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Children and woodworking #2: Mulberry trees, and berries!

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Blog entry by Al Navas posted 06-23-2008 08:10 PM 983 reads 0 times favorited 5 comments Add to Favorites Watch
« Part 1: Three girls, three hammers, and a Catamaran Part 2 of Children and woodworking series Part 3: All skewered up on the 4th... »

Well, not really woodworking, but there IS wood in them thar trees!

From my blog this past weekend:

Summers in NW Missouri involve many outdoor activities, including setting aside time to collect berries from blueberry bushes and mulberry trees. Our trees are loaded with berries! And the blueberries should be ready to pick in a few days, if wild animals don’t get to them before we do.

This weekend we had wonderful weather, everything is green around us and, for a change, no storms have hit our area in the last few days. The ground has dried to some extent, at least sufficiently so that driving the truck in 4-wheel-drive mode was a cinch. Time to get the girls on the back of the pick-up, and head for the two largest and most prolific trees:

Procedure:

1. First, a tarp of similar implement is placed on the ground, closest to the area where one suspects the berries are most likely to fall.
2. Then one must shake the living daylights out of the limb(s); no climbing is allowed for older folks, and was ruled as unsafe for the little ones.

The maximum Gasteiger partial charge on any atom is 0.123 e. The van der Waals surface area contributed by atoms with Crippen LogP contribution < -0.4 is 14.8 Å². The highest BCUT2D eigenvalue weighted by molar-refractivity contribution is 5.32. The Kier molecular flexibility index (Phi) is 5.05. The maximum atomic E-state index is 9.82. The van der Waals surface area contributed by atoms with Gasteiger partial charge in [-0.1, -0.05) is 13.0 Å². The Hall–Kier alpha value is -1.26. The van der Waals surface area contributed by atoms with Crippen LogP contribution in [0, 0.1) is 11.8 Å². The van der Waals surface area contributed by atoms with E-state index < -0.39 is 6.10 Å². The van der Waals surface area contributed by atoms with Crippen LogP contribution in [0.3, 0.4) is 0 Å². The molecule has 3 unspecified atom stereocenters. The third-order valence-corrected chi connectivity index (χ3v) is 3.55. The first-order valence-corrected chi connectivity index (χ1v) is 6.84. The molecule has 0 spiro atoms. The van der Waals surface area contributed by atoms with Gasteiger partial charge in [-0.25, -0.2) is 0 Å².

3. Collect as many berries while successfully avoiding stepping on them. Better yet: Fold the tarp into a smaller area, from which one scoops the berries carefully – no smashing is allowed at this point
4. Maximize the take by shaking the limbs a little more, to see if more have loosened since they were first shaken.
5. Count the number of quarts, or gallons, or buckets, etc., and take home to render into delicious jams and jellies.

And a couple of the photos of our busy granddaughters:

-- Al Navas, Country Club, MO, http://sandal-woodsblog.com



5 comments so far

View Karson's profile

Karson

35035 posts in 3866 days


#1 posted 06-23-2008 10:31 PM

Looks good.

-- I've been blessed with a father who liked to tinker in wood, and a wife who lets me tinker in wood. Southern Delaware soon moving to Virginia karsonwm@gmail.com †

View Douglas Bordner's profile

Douglas Bordner

4012 posts in 3529 days


#2 posted 06-23-2008 10:47 PM

Let the staining of lips and fingers begin!

-- "Bordnerizing" perfectly good lumber for over a decade.

View Scott Bryan's profile

Scott Bryan

27251 posts in 3287 days


#3 posted 06-23-2008 11:33 PM

Sounds like a wonderful way to spend time with the grandkids but to tell the truth I haven’t found anything that wasn’t fun to do with them.

-- Challenges are what make life interesting; overcoming them is what makes life meaningful- Joshua Marine

View Betsy's profile

Betsy

3338 posts in 3361 days


#4 posted 06-24-2008 02:07 AM

Now that sounds like a whole bushel of fun. Only thing better would have been if one of those limbs came off——then you’d have berries and some good turning wood!

Thanks for sharing.

-- "Our past judges our present." JFK - 1962; American Heritage Magazine

View Al Navas's profile

Al Navas

305 posts in 3340 days


#5 posted 06-24-2008 03:18 AM

Thank you all!

Karson: It was wonderful!

Douglas: Stains on the bottoms of feet, on hands… :-)

Scott: The girls are terrific, and always a bundle of fun.

Betsy: One and a half gallons worth of jelly – our daughter got it done today. Yummy!!! Unfortunately, one of the limbs on the largest mulberry tree is damaged near the tree’s trunk, from the ice storm this past Winter. I hope we don’t lose it, or a good part of the berries will be lost.

-- Al Navas, Country Club, MO, http://sandal-woodsblog.com

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